• “This porridge is too cold!” = i (or i + 0, if you prefer), meaning input consisting only of what a learner already knows. These principles might be good to practice, but they also might become boring, and without the introduction of new material might lead to stagnation.
  • “This porridge is just right!” = i + 1, meaning comprehensible input or input that merges new content with enough known content that students can progress in the target language. Comprehensible input in the right kind of environment leads to language acquisition and the production of comprehensible output (output in the target language that makes sense to others) (Krashen 409).

The app approximates a learner’s proficiency level or i at the beginning of each course by providing a diagnostic test. If the learner already has some proficiency of which they are aware, they can click the button marked “Already Know Some __________? Try this Placement Test.” If not, the learner can click the “New to __________?” button and begin learning some basic vocabulary with the help of cues such as capital letters or even images. Those basic terms become keys to help students decipher input in the target language.

Trying the App

In my first lesson in Welsh, of which I previously knew nothing, I was presented with Bore da as my first sample of Welsh. I also received a number of multiple-choice answers to select from. Two of the possible answers were names: “Megan” and “Morgan”; two of them were capitalized: “Good” and “Goodbye”; and two of them were not capitalized: “good” and “morning.” Logically, I eliminate “Megan” and “Morgan” right off the bat (nothing personal), mainly because of their lack of lexical usefulness. Why would I need to know their names in Welsh? The target phrase was capitalized, so I kept “Good” and “Goodbye” and discarded “good” because the capital letter makes “Good” seems more likely than “good.” Bore da is also two words, so I decide on a two-word answer in English: “Good morning.” Choosing a two-word translation in the L1 for a two-word phrase in the target language is one instance of linguistic transfer, a common strategy employed by language learners to fill in gaps in their communicative competence. In this case, I have chosen correctly, even though I still do not know which Welsh word is “Good” and which is “morning.” Also, for all I knew, “Goodbye” in Welsh is also two words.

The lesson later asks me the meaning of da and provides multiple choices that include “good,” but not “morning.” I know that had I not received the capitalization cues in that first sample, I probably would have leaned on the syntax of my L1 and answered incorrectly because Bore da would be literally translated as “morning good” in English. Scaffolding cues like capitalization or images can matter greatly in helping beginning students puzzle out their first few steps into another language. Any program needs to know where a student’s proficiency level is before it can meet them where they are and guide them beyond it. In language learning, that is the true value of i.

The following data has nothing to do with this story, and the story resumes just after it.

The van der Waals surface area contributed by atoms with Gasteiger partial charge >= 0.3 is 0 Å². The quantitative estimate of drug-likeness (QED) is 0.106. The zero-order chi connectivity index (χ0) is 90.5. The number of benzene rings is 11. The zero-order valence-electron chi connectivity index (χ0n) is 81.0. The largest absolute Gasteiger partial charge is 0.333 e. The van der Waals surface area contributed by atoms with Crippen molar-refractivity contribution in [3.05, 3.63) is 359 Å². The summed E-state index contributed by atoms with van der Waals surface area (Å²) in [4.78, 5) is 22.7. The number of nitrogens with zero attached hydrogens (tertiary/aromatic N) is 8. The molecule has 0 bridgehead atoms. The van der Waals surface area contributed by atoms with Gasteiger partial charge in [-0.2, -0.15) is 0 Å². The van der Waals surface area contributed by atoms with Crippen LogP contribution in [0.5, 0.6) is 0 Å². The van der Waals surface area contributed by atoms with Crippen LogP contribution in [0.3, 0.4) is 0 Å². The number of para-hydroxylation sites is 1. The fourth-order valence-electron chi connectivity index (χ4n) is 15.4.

As a brand-new Duolingo user, I had a hard time appreciating the app as a serious tool for language learning, despite its theoretical basis in SLA theory. I perceived it as more like a buffet for language learners in which we can choose one thing or choose some of all of our favorites. We can pile our plates with Polish and Chinese and Spanish and Hawaiian and High Valyrian, if they suit us. We aspiring polyglots (or maybe “polygluttons” is a more applicable term) can cram ourselves with little bits of a lot of different things, which is perfect if we are not interested in acquiring fluency but rather knowing more about individual languages and learning a few words and key phrases in each.

Language Journal

Part 1

Part 2

Part 3


As a result of my exploration of the app, my impression of Duolingo as a language buffet remains unchanged. However, I do appreciate what it is trying to do with the technological affordances it has available. The system is impressive in the way it turns language learning into a game using rewards, fake currency, leader boards to promote competition, and leagues. It promotes engagement and provides learners with structure. It gives plenty of input, fortifies grammatical and lexical knowledge, and provides plenty of opportunities to practice reading and writing, though not nearly as much as it could listening and speaking. Overall, Duolingo is certainly making good on its endeavor to make learning engaging (“Our mission is to make learning free and fun,” says the app).

The game aspect provides plenty of extrinsic motivation for learners who need an additional push to study. Learners might lean toward either extrinsic (I want to learn a language because it is cool!) or intrinsic (“I want to learn a language because it will do something for me or promises a reward!”), but most learners need both to learn a language. I want to learn languages because I am interested in languages, but there were days when I had far less of a desire to study. However, I did not want to fall into the “Demotion Zone” (which is the bottom five on my leader board) because then I would fall into a lower league. I am currently in the Sapphire League, thank you very much, and I am not going back to the Gold League. That leader board gave me the push I needed to study.